When a report in the Chicago Tribune in December 1941, just after Pearl Harbor, suggested that we had broken the Japanese codes, Franklin Roosevelt wanted Tribune Publisher Col. Robert McCormick prosecuted for treason, knowing full well that the penalty for treason in wartime was death. But Roosevelt was convinced by others that such a prosecution would only further alert the Japanese to the fact that we had broken their codes. Fortunately, the Japanese drew no such inference from the Tribune story, and Richard Norton Smith, in his admirable biography of McCormick, The Colonel, argues that the implication in the Tribune story that the codes were broken was not intentional and arose from the misediting, by Washington editors, of a dispatch by reporters elsewhere.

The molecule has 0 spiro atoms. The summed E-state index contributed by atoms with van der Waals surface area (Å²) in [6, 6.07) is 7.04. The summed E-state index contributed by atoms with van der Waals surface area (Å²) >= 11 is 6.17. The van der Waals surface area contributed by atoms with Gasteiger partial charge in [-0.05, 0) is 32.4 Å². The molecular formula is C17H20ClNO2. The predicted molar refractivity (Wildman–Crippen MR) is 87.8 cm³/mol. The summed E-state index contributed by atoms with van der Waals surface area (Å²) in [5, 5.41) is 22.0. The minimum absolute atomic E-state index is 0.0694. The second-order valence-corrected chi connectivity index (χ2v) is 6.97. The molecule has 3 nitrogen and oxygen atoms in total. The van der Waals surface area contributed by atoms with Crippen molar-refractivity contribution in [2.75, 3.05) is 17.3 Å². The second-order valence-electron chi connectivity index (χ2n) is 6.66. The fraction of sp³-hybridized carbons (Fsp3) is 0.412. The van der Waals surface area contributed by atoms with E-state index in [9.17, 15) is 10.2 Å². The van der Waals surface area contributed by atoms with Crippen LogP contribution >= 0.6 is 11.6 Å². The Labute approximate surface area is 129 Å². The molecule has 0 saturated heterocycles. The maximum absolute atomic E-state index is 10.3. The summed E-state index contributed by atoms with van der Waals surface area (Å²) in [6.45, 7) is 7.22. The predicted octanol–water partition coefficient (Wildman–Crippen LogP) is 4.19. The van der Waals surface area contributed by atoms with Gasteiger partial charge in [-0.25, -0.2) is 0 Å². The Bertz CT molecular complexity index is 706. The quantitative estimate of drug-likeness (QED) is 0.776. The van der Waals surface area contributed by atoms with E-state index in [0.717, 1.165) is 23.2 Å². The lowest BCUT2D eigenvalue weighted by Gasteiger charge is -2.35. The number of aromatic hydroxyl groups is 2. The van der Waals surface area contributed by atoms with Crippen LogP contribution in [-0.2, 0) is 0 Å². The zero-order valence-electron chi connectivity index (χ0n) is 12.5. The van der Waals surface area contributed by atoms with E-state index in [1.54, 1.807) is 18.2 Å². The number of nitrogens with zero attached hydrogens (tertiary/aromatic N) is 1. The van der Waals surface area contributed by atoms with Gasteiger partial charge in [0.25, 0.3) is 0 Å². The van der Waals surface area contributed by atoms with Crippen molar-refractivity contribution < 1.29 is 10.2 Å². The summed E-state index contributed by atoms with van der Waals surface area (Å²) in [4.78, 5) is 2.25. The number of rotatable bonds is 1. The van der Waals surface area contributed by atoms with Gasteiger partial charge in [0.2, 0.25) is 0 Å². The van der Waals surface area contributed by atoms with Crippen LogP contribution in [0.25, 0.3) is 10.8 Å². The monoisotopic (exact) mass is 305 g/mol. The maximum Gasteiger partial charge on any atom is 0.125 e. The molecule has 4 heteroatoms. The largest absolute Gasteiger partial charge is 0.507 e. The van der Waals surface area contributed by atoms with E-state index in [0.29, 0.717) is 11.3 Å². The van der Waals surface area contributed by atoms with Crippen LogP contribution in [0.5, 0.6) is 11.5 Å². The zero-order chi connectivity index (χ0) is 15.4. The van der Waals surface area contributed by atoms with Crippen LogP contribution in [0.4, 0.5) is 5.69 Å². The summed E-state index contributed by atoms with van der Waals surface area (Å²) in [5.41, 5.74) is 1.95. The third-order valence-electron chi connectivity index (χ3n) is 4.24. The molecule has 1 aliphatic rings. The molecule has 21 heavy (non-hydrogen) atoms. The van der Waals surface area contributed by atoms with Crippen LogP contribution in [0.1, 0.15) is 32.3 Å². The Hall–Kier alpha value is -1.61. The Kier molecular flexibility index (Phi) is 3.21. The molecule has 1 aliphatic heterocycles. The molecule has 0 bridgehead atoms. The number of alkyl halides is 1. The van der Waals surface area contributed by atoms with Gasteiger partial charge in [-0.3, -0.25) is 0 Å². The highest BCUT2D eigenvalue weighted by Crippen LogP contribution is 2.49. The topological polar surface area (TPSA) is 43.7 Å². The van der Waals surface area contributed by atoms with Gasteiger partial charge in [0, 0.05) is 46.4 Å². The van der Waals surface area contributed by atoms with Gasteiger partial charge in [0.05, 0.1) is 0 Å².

Is anyone in our government as exercised by the leak that resulted in the shutdown of the al Qaeda Internet network as Franklin Roosevelt was by the story that appeared to reveal that we had broken the Japanese codes? Someone should be, although I'm not suggesting a prosecution for treason.
By Michael Barone